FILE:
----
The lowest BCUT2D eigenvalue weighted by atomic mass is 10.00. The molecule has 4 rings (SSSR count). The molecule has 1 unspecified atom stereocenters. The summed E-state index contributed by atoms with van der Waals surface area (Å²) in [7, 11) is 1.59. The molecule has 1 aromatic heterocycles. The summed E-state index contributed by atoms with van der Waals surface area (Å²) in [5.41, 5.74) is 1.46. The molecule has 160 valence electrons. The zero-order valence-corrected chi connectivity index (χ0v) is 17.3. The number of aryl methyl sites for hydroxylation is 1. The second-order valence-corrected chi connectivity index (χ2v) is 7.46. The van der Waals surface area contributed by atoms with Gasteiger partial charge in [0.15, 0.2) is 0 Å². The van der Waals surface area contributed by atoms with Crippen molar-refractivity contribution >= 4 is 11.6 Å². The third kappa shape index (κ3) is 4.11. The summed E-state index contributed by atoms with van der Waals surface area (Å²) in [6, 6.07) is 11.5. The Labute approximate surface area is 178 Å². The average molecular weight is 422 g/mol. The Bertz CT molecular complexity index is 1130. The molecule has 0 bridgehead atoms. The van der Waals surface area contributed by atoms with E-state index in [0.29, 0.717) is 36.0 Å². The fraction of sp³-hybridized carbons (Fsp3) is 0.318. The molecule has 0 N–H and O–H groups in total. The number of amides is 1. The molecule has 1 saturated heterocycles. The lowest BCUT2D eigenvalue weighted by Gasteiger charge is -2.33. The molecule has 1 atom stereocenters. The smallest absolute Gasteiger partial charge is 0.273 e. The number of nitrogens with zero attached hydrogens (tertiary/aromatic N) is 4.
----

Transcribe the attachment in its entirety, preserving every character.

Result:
The lowest BCUT2D eigenvalue weighted by atomic mass is 10.00. The molecule has 4 rings (SSSR count). The molecule has 1 unspecified atom stereocenters. The summed E-state index contributed by atoms with van der Waals surface area (Å²) in [7, 11) is 1.59. The molecule has 1 aromatic heterocycles. The summed E-state index contributed by atoms with van der Waals surface area (Å²) in [5.41, 5.74) is 1.46. The molecule has 160 valence electrons. The zero-order valence-corrected chi connectivity index (χ0v) is 17.3. The number of aryl methyl sites for hydroxylation is 1. The second-order valence-corrected chi connectivity index (χ2v) is 7.46. The van der Waals surface area contributed by atoms with Gasteiger partial charge in [0.15, 0.2) is 0 Å². The van der Waals surface area contributed by atoms with Crippen molar-refractivity contribution >= 4 is 11.6 Å². The third kappa shape index (κ3) is 4.11. The summed E-state index contributed by atoms with van der Waals surface area (Å²) in [6, 6.07) is 11.5. The Labute approximate surface area is 178 Å². The average molecular weight is 422 g/mol. The Bertz CT molecular complexity index is 1130. The molecule has 0 bridgehead atoms. The van der Waals surface area contributed by atoms with E-state index in [0.29, 0.717) is 36.0 Å². The fraction of sp³-hybridized carbons (Fsp3) is 0.318. The molecule has 0 N–H and O–H groups in total. The number of amides is 1. The molecule has 1 saturated heterocycles. The lowest BCUT2D eigenvalue weighted by Gasteiger charge is -2.33. The molecule has 1 atom stereocenters. The smallest absolute Gasteiger partial charge is 0.273 e. The number of nitrogens with zero attached hydrogens (tertiary/aromatic N) is 4.